“English-Afrikaans relationships have improved considerably amongst the men in the army. We have strong proof that as a result of playing, working, fighting, suffering and dying together, a mutual appreciation and in many cases genuine affection has sprung up” – Malherbe 
“Education for mere literacy is not enough. In fact, that stage of education is in many respects a dangerous one, because it is too inadequate. It makes him an easy prey of propaganda through press headlines which is all he usually reads in a newspaper. he has not had enough education to make him propaganda-proof. One of the functions of education is to develop in men defence mechanisms against having their critical sense blurred or their consciences violated. A man should at least know when he is being propagandized. If a person’s schooling is insufficient to provide this armour, he should be taken care of by means of a system of adult education. in fact I am convinced that in matters of social and political education the late adolescent and adult period is far more important than the ordinary school age period.”
Professor Edgar Brookes realized this when he so succinctly summed up the South African’s attitude to Native education as “too humane to prohibit it, but too human to encourage it” p22
“Even the fine idea of trusteeship is not without its shortcomings in practice. According to this the natives stand in relation to Europeans as wards to a guardian who accepts as “a sacred trust of civilization” the task of helping his immature wards on to those advantages of civilization which they are unable to attain for themselves. I sometimes wonder whether those who carried out this concept have considered, at least in the Union, the possibility that the wards should or will ever grow up. There is no Master of a Supreme Court to ensure that this trusteeship does not become stepmothering!” p22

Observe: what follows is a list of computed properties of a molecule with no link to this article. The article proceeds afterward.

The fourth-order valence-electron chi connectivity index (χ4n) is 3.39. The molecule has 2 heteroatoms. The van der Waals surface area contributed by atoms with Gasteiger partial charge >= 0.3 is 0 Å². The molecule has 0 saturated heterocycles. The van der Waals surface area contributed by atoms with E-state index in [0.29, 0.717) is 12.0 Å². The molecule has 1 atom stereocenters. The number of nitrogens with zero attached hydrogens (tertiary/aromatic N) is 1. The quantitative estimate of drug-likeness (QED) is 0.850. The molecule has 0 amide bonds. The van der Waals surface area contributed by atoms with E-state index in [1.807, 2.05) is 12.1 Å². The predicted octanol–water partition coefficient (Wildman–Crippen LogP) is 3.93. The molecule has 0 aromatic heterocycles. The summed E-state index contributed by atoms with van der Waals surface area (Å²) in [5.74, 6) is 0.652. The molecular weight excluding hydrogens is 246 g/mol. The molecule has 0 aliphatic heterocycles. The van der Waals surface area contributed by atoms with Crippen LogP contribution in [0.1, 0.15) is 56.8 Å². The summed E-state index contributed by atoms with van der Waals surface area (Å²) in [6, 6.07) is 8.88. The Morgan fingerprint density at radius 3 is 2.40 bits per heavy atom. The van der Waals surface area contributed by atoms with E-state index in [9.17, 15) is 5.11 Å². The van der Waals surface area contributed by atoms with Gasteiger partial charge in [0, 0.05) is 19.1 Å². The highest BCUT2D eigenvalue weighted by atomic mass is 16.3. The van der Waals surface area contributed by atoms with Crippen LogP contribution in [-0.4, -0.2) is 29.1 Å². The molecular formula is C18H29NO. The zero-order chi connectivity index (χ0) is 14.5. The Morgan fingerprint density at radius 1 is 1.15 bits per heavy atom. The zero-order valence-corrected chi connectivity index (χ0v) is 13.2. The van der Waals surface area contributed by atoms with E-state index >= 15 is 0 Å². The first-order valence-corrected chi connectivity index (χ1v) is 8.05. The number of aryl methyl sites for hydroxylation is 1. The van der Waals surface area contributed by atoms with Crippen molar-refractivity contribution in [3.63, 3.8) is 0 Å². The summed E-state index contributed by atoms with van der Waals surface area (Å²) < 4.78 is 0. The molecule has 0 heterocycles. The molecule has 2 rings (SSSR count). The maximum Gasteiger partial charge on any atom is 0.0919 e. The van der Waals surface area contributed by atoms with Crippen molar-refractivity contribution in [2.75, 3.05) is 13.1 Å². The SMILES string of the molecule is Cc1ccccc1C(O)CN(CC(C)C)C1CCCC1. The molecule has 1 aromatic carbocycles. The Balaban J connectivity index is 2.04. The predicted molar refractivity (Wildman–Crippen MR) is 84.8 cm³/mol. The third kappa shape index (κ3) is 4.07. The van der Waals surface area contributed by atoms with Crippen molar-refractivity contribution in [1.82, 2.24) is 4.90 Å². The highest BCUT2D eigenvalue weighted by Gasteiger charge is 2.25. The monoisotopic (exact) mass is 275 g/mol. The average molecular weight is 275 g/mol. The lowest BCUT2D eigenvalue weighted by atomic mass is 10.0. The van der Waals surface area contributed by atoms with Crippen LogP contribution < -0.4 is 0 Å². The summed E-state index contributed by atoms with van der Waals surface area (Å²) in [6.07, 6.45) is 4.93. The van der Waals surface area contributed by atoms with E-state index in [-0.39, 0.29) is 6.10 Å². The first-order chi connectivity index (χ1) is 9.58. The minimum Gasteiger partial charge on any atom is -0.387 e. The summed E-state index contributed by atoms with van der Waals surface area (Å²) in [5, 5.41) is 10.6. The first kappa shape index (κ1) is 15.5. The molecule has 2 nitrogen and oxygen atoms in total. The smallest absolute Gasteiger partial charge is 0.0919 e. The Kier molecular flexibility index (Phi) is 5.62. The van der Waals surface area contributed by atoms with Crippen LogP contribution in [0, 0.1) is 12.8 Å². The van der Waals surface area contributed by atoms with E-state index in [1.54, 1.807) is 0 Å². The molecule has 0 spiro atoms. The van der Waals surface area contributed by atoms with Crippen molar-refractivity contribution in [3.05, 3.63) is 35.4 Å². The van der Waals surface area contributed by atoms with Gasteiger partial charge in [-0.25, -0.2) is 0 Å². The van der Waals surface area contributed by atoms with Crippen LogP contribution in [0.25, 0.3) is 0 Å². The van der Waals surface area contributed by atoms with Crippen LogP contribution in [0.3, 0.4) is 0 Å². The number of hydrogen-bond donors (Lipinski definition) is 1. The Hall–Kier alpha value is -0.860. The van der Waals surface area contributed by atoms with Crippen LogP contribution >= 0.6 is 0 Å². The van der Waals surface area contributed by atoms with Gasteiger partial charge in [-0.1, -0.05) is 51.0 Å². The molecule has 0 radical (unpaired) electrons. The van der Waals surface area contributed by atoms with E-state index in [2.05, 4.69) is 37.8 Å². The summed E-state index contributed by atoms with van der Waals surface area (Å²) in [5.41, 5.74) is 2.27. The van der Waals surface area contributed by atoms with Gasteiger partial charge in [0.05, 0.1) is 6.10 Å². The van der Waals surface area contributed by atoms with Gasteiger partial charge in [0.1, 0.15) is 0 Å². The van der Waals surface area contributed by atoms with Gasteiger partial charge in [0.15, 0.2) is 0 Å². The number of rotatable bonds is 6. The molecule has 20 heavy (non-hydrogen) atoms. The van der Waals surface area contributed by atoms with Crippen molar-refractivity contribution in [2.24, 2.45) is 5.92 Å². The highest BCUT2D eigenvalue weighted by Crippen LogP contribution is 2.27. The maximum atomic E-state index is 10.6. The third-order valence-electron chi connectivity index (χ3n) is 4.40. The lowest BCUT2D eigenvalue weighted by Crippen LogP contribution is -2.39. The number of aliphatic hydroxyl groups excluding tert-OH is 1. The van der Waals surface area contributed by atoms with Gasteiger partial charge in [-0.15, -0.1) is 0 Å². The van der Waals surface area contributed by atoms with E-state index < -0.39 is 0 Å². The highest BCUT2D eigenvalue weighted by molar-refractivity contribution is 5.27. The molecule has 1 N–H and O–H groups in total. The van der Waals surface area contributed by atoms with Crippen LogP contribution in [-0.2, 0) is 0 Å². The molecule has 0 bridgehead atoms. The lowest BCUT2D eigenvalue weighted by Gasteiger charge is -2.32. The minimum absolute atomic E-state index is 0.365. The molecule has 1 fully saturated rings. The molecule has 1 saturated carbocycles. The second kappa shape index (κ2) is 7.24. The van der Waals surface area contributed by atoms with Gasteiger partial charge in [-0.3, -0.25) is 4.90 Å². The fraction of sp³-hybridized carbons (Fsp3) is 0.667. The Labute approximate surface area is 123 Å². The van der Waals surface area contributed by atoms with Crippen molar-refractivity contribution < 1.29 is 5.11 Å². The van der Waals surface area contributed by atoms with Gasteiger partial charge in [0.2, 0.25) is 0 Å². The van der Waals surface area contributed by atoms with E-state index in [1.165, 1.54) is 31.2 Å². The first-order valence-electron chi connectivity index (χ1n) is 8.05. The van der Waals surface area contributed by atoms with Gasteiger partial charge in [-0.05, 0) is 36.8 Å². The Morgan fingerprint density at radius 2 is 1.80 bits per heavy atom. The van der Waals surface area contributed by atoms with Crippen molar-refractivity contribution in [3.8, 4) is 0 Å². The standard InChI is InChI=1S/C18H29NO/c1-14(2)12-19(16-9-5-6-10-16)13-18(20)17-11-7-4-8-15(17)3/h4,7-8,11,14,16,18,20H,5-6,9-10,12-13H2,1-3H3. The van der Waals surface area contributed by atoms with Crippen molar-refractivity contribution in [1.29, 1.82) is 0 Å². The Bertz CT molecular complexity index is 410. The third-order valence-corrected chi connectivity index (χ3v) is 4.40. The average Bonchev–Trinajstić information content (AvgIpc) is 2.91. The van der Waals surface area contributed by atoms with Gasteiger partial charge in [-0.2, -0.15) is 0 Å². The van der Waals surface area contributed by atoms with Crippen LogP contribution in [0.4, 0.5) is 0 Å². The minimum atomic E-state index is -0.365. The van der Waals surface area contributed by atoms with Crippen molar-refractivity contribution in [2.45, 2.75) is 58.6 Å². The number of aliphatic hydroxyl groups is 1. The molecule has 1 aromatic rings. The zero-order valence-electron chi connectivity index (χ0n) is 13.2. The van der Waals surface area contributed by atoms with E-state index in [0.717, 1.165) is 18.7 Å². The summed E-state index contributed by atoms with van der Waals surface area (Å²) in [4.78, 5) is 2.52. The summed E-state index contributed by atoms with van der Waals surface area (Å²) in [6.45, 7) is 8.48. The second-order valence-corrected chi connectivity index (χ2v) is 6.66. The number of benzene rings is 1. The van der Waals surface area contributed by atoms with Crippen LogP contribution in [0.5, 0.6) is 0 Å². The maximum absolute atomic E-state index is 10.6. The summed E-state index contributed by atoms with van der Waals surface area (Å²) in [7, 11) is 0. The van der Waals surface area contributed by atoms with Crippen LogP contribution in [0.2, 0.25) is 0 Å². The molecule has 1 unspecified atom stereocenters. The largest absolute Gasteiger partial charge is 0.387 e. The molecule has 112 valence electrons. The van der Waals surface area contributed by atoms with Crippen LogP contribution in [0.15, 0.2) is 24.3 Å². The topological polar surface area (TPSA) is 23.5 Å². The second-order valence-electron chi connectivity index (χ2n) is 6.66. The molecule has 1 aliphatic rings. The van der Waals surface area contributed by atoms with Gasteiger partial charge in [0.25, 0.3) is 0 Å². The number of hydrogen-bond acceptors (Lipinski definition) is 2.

“Plato said that the man who wrote the nation’s songs wielded greater influence than the man who made the nation’s laws. I would say that the men who write the headlines of our newspapers wield far greater influence than our legislators”
“These were men trained and experienced in the techniques of adult education and it will not be easy to recruit that type of objective minded and well-informed officer again. I very much fear that if an attempt is now made to start, the whole movement might be becalmed in the haven of mediocrity. The idealism, the enthusiasm as well as the intellectual capacity will not be there to buy” p24
“Education for leaders should be our first objective amoungst the Non-European. To spread mere literacy thinly amongst the masses is dangerous, unless it is accompanied by the training of truly educated leaders who can guide the masses and who will see to it that their little education is not exploited and cultivating more bitterness” p26
The mark of a good education is to see such things in their right perspective and not to mistake the exceptional (however serious and annoying) for the significant. p27
“The chief reason why one war has always followed another throughout history seems to me to be in large measure due to the fact that the self-sacrificing idealism, without which battles cannot even be fought, much less won, and with which youth is so generously endowed, is featured in times of war and discounted in times of peace. When youth are faced with the necessity to undergo hardships, sufferings, and death in order to save their countries from disaster, they are implored to become idealists. Even the most crass-minded realist knows that no other philosophy can sustain men’s minds in moments of crisis. Once the crisis is over, the order of the day to youth is that they all put away their idealism as they do their outmoded weapons of combat. He who sacrifices his personal interest in the cause of the common good in war is called a hero. He who imagines that such principles of behavior should be put into practice in times of peace is apt to be thought of as an unrealistic, starry-eyed idealist. The one has a crown as the reward of his labours, and the other a cross.”
John M Fletcher in The Virginia Quarterly Review (quoted in Race Attitudes and Education by E G Malherb 1946)